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How IT Fixed London's Traffic Woes

How IT Fixed London's Traffic Woes

In a nation known for spectacular IT failures, a new traffic reduction scheme has gained global attention for its smashing success. The secret? Strong project management applied to well-designed systems.

Reader ROI

  • Why the London traffic scheme worked when other UK government projects failed
  • What city officials did to manage the project
  • How a first-of-its-kind traffic relief project uses IT

In 1903, 10 years before Henry Ford began mass-producing automobiles, traffic travelled through central London at a sedate 20kph, with horses providing most of the motive power. One hundred years of progress later, the average speed had slowed - yes, that's right, slowed - to just 14kph. As in other major cities, traffic congestion has negated a century of determined innovation of the internal combustion engine. Figures showed that London's drivers spent around half their time in queues, incurring 2.3 minutes of delay for every kilometre they travelled.

But on February 17, 2003, London began to fight back. The British capital launched an anticongestion scheme, based on tolls, that is attracting attention from all over the world. Unlike US- and Australian-style tolls, though, there's no sitting in queues waiting to pay. Or transponders.

Instead, 688 cameras at 203 sites scattered across the 2000 hectare anticongestion area photograph the licence plates of the 250,000 cars that traverse it each day. Enter the anticongestion area marked by a red C logo painted on signs and streets. Get photographed. And get ready for a one-off charge payable for that day, irrespective of how long the vehicle is in the zone, or how many times it is photographed. At a data centre in central London, Automatic Number Plate Recognition technology is then applied to convert the photograph images to licence numbers. Motorists who don't pay the toll that day are fined about £80, automatically (see "London Traffic Scheme: How It Works", page 126).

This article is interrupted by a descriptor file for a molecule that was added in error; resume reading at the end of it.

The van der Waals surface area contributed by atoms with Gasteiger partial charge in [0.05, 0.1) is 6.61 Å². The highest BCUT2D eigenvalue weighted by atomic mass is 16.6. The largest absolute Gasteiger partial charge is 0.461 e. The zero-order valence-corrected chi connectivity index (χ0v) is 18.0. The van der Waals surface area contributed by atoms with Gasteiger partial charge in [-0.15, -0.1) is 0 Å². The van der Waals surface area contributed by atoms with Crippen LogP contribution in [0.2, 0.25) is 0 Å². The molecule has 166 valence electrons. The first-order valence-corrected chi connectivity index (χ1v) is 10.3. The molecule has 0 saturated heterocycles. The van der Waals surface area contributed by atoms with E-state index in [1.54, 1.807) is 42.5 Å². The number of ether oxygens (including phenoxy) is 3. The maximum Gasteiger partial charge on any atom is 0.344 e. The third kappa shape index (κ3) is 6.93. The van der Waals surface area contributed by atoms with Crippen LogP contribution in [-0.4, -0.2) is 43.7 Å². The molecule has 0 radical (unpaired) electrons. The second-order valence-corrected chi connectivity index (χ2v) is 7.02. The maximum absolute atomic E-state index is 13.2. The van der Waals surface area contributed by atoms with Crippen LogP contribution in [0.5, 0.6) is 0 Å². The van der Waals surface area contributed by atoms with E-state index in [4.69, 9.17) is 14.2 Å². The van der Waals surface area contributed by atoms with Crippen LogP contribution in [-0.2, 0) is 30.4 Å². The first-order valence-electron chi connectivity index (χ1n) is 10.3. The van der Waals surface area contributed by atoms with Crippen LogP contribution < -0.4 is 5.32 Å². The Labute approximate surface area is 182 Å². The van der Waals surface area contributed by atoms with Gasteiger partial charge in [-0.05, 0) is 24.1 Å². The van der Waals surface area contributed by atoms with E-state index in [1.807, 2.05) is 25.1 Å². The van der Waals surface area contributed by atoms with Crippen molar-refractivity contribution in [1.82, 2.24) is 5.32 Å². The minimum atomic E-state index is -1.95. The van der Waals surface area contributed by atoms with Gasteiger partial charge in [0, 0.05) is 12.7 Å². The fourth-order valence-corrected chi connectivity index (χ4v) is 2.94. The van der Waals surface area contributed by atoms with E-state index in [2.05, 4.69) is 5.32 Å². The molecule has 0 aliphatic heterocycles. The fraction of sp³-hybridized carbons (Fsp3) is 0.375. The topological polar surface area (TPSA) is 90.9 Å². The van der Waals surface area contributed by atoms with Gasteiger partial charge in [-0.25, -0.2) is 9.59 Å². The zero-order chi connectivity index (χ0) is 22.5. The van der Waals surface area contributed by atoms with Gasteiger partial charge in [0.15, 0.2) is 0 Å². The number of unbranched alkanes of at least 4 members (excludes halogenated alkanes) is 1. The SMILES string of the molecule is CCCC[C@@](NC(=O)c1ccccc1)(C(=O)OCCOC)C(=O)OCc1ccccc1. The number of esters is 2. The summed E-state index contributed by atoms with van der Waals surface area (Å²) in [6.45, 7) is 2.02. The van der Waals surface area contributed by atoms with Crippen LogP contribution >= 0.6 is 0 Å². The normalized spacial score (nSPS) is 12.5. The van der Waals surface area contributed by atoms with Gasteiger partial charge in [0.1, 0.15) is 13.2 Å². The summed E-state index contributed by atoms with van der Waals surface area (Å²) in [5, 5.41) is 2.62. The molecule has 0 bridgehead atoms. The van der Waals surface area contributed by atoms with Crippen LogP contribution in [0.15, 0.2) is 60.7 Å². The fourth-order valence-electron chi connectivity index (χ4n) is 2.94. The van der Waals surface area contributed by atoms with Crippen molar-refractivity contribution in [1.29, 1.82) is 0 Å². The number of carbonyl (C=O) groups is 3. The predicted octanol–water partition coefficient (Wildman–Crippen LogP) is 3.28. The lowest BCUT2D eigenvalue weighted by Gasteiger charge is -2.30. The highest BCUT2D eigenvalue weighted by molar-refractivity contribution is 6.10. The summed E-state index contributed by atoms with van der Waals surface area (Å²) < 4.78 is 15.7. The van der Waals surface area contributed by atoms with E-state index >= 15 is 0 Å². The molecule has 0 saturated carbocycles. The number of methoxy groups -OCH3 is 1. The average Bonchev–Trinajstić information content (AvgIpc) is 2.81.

Now, London's traffic scheme is high profile. The mayors of New York City, Paris and Tokyo are all said to be watching with interest. The reason? Fines and tolls combine to give the project a payback period of about a year and a half, and should in total generate an eye-popping £1.35 billion in 10 years - all of which is earmarked for spending to improve London's public transportation systems. Best of all, according to a report cited in The Independent newspaper in March, traffic in the city's centre had fallen by 20 per cent, improving journey times by 5 per cent. Transport for London, the UK capital's transit authority, won't report on the scheme's effects until later this month; but officials say they expect delays caused by congestion to fall by 20 per cent to 30 per cent, saving drivers 2 million to 3 million hours of frustration every year. And on present form, the authority seems set for a pleasant surprise: It had been expecting traffic to fall by only 10 per cent or 15 per cent.

In the British public sector, IT projects often fall flat on their faces. And, as these words are written, Britain's tax authorities are defending yet another botched computer-laden initiative - a new tax credit system developed for Britain's Inland Revenue department that has seen millions of working parents receive late payments, causing in some cases severe hardship.

And the omens for London's congestion charging scheme weren't auspicious: a tight implementation timetable, no pre-existing model anywhere in the world to follow, the challenge of integrating new technologies - plus a brand-new transit authority working under a brand-new mayor. The inevitable question: In an area littered with IT disasters, why should this one work? The answer: an intriguing blend of clever procurement, vigorous project management, careful design - coupled with savvy and determined political leadership.

If The West Wing ever has a traffic congestion charging plotline, expect it to look a little like what you're about to read . . .

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